I was a childless educator when I entered the profession. Although I did not have children, I believed I was a strong advocate for ensuring children have the proper education and the supports they needed to finish school, become productive citizens, and add value to our society. Once I became a mother, my advocacy accelerated to levels I did not anticipate it would reach. I could not accept failure as an option for my children or anyone else’s children.
Although I know all women who are mothers have not carried a child in their womb, that experience was impactful for me. Becoming pregnant with twins as a 5’2’’ woman who weighed around 120 pounds at the time was not on my bucket list of items to accomplish. I struggled with infertility for years, and the only treatments that were successful was the one that gave me my identical twin boys. All treatments before and after they were born failed. On top of that, the pregnancy was rough. I spent two months on bed rest at home and two in the hospital. Still, they were born at 30 weeks and 2 days despite my best efforts.
My doctor told me many times this wasn’t true, but I felt like I had failed my sons because they were born so early. I wanted to do right by them and make sure all aspects of their lives had a positive impact and that included school. I found myself paying more attention to what was communicated from their teachers, how it was communicated, and the gaps in the education system. When I felt the system, the school, or the teacher failed them, I pushed back. I presented evidence and demanded change.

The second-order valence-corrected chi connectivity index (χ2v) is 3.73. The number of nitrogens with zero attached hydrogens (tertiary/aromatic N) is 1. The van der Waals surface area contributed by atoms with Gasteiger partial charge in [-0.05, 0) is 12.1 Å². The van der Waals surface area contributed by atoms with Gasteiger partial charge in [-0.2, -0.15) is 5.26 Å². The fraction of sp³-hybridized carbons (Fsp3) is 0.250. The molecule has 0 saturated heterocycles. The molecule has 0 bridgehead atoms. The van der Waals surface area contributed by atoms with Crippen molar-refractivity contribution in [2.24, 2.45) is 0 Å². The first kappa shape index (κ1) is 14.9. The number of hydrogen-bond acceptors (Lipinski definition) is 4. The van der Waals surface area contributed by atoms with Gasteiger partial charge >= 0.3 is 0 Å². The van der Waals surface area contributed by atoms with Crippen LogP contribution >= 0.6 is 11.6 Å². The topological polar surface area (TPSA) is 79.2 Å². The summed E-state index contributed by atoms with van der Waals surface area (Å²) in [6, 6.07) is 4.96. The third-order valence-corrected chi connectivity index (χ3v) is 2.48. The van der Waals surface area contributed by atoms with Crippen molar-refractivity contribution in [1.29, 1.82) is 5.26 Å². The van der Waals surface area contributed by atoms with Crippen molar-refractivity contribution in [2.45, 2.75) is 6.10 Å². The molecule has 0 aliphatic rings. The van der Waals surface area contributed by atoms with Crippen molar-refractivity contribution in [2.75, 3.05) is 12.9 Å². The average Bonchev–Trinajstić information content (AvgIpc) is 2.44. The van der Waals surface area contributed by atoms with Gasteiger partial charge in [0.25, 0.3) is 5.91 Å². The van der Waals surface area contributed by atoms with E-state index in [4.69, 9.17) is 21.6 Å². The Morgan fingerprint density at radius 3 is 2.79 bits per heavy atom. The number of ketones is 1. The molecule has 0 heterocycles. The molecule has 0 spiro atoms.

The advocacy of my children impacted how I advocated for other people’s children. I began asking myself, “If I was that child’s mom, would I want to know about that?” Shortly after my sons entered preschool, I transitioned to a literacy coach position. I pushed teachers to collaborate with parents more and share information such as their students’ reading levels and skill gaps. I also found myself having accountability conversations with colleagues asking them to do better for our students, and I even provided resources to help them do that.
The education profession is mostly female and many of those females are mothers. This duality is an extra bonus because it allows us to look at situations through multiple lenses … maybe that is why some of us get called mom by our students.